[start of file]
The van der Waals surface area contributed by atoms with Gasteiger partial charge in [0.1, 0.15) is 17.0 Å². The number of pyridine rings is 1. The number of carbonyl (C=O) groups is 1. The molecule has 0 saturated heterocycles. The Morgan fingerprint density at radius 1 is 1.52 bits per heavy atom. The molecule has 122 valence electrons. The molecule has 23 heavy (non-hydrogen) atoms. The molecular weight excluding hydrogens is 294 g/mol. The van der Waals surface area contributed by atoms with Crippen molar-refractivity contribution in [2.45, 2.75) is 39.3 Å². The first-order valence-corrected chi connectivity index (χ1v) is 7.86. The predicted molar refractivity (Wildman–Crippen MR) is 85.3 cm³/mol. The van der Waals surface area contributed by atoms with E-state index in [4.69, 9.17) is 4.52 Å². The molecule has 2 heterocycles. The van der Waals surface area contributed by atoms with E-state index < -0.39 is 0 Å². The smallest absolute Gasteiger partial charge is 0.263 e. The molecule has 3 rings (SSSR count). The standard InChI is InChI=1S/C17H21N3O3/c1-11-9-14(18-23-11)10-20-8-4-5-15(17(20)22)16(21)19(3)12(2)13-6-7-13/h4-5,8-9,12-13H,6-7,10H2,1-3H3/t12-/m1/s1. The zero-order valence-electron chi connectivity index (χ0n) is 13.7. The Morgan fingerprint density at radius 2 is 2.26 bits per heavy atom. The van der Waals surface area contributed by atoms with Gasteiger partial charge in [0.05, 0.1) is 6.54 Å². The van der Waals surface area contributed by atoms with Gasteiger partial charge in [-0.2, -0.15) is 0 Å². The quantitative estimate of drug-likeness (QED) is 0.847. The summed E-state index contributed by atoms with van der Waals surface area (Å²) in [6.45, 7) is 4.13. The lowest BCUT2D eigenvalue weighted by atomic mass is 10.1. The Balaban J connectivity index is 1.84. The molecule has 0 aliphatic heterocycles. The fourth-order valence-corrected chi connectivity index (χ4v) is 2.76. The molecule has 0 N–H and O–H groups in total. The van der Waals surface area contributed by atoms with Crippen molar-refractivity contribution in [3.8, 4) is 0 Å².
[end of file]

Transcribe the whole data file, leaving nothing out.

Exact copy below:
The van der Waals surface area contributed by atoms with Gasteiger partial charge in [0.1, 0.15) is 17.0 Å². The number of pyridine rings is 1. The number of carbonyl (C=O) groups is 1. The molecule has 0 saturated heterocycles. The Morgan fingerprint density at radius 1 is 1.52 bits per heavy atom. The molecule has 122 valence electrons. The molecule has 23 heavy (non-hydrogen) atoms. The molecular weight excluding hydrogens is 294 g/mol. The van der Waals surface area contributed by atoms with Crippen molar-refractivity contribution in [2.45, 2.75) is 39.3 Å². The first-order valence-corrected chi connectivity index (χ1v) is 7.86. The predicted molar refractivity (Wildman–Crippen MR) is 85.3 cm³/mol. The van der Waals surface area contributed by atoms with E-state index in [4.69, 9.17) is 4.52 Å². The molecule has 2 heterocycles. The van der Waals surface area contributed by atoms with E-state index < -0.39 is 0 Å². The smallest absolute Gasteiger partial charge is 0.263 e. The molecule has 3 rings (SSSR count). The standard InChI is InChI=1S/C17H21N3O3/c1-11-9-14(18-23-11)10-20-8-4-5-15(17(20)22)16(21)19(3)12(2)13-6-7-13/h4-5,8-9,12-13H,6-7,10H2,1-3H3/t12-/m1/s1. The zero-order valence-electron chi connectivity index (χ0n) is 13.7. The Morgan fingerprint density at radius 2 is 2.26 bits per heavy atom. The van der Waals surface area contributed by atoms with Gasteiger partial charge in [0.05, 0.1) is 6.54 Å². The van der Waals surface area contributed by atoms with Gasteiger partial charge in [-0.2, -0.15) is 0 Å². The quantitative estimate of drug-likeness (QED) is 0.847. The summed E-state index contributed by atoms with van der Waals surface area (Å²) in [6.45, 7) is 4.13. The lowest BCUT2D eigenvalue weighted by atomic mass is 10.1. The Balaban J connectivity index is 1.84. The molecule has 0 aliphatic heterocycles. The fourth-order valence-corrected chi connectivity index (χ4v) is 2.76. The molecule has 0 N–H and O–H groups in total. The van der Waals surface area contributed by atoms with Crippen molar-refractivity contribution in [3.8, 4) is 0 Å².